There inevitably will be comparisons between “Celeste and Jesse Forever” and “(500) Days of Summer,” and that’s not a bad thing.
Both are about intense relationships between young adults that end – and yet go on. Both are stories of love that has grown one-sided. And both ache with the unavoidable self-pity that goes along with that kind of situation – while finding the laughs in that same circumstance.
Written by two of the film’s stars, Rashida Jones and Will McCormack, and directed by Lee Toland Krieger, “Celeste and Jesse Forever” shows us the title characters’ happy days of the marriage in a slide-show of still photographs under the opening credits.
But the film’s real premise becomes clear in the first scene, as the titular couple (played by Andy Samberg and Jones) have dinner with a pair of soon-to-be-married friends, Beth (Ari Graynor) and Tucker (Eric Christian Olsen). Celeste and Jesse giggle and goof around, making personal in-jokes while perusing the menu – until Beth explodes.
She’s upset because, in fact, Celeste and Jesse have been separated for six months and are on track toward a divorce. But they seem to spend so much time together that they might as well still be married. Indeed, Jesse is living in the art studio he’s created in the guesthouse behind the house he and Celeste used to share.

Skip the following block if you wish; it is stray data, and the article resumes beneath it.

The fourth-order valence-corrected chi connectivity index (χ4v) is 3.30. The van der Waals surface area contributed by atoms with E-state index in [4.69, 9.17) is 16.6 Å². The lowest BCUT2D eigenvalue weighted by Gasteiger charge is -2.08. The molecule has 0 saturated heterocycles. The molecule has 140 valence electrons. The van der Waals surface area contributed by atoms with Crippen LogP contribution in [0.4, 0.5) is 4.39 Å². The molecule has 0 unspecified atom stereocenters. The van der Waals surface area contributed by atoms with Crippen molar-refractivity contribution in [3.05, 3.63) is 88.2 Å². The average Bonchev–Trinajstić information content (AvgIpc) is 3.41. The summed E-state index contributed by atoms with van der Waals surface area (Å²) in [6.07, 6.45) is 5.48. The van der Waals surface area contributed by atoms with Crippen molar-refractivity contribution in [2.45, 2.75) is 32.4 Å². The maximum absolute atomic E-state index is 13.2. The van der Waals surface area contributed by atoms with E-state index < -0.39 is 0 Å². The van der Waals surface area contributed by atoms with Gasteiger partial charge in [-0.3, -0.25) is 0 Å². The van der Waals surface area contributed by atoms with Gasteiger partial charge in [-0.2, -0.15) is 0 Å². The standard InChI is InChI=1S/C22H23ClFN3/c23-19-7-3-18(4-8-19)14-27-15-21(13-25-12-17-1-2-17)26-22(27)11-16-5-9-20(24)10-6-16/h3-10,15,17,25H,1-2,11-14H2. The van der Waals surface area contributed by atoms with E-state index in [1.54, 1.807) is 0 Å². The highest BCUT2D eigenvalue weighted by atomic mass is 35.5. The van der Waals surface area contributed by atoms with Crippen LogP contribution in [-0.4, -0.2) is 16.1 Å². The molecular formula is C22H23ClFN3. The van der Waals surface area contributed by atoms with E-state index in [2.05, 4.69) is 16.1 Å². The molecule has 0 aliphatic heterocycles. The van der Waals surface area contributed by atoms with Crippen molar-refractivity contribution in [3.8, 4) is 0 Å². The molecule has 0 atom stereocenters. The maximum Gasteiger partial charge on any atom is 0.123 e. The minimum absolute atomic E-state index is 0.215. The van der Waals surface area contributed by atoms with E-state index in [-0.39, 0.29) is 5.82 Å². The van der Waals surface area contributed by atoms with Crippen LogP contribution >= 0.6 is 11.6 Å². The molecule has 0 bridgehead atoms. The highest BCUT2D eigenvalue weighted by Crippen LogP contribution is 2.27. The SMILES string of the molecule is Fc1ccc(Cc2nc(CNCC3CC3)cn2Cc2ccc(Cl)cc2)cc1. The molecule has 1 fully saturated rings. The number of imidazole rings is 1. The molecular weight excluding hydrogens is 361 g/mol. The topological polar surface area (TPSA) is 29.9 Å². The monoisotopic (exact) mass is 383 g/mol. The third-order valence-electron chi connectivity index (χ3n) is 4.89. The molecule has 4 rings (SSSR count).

Jesse is a man-child, an artist who doesn’t own a car, hold a steady job or finish any of the art assignments that might earn him a living. Celeste, on the other hand, is a professional pop-culture trend analyst and consultant who runs a branding business with her best friend Scott (Elijah Wood). She’s responsible, driven and intent on winning any argument she might find herself in. And that disconnect in their personalities, which both of them lived with for years, finally proved too much, even for a couple who are best friends.
Is it time to move on? Apparently. Yet both Celeste and Jesse secretly assume that the other will change enough for them to give it another shot. Life, however, has a way of intervening.
They’re both dating (a little) but Celeste doesn’t take it seriously. Neither does Jesse – until a hook-up with a woman he hit it off with turns into an unexpected pregnancy.
Jesse decides to try to make it work with this new woman, who is pretty and less high-maintenance than Celeste. Celeste tries to tell him – and herself – that she’s totally cool with the idea of moving on. But the notion of Jesse moving on without her – and her having no honest interest in relaunching her life – throws her.
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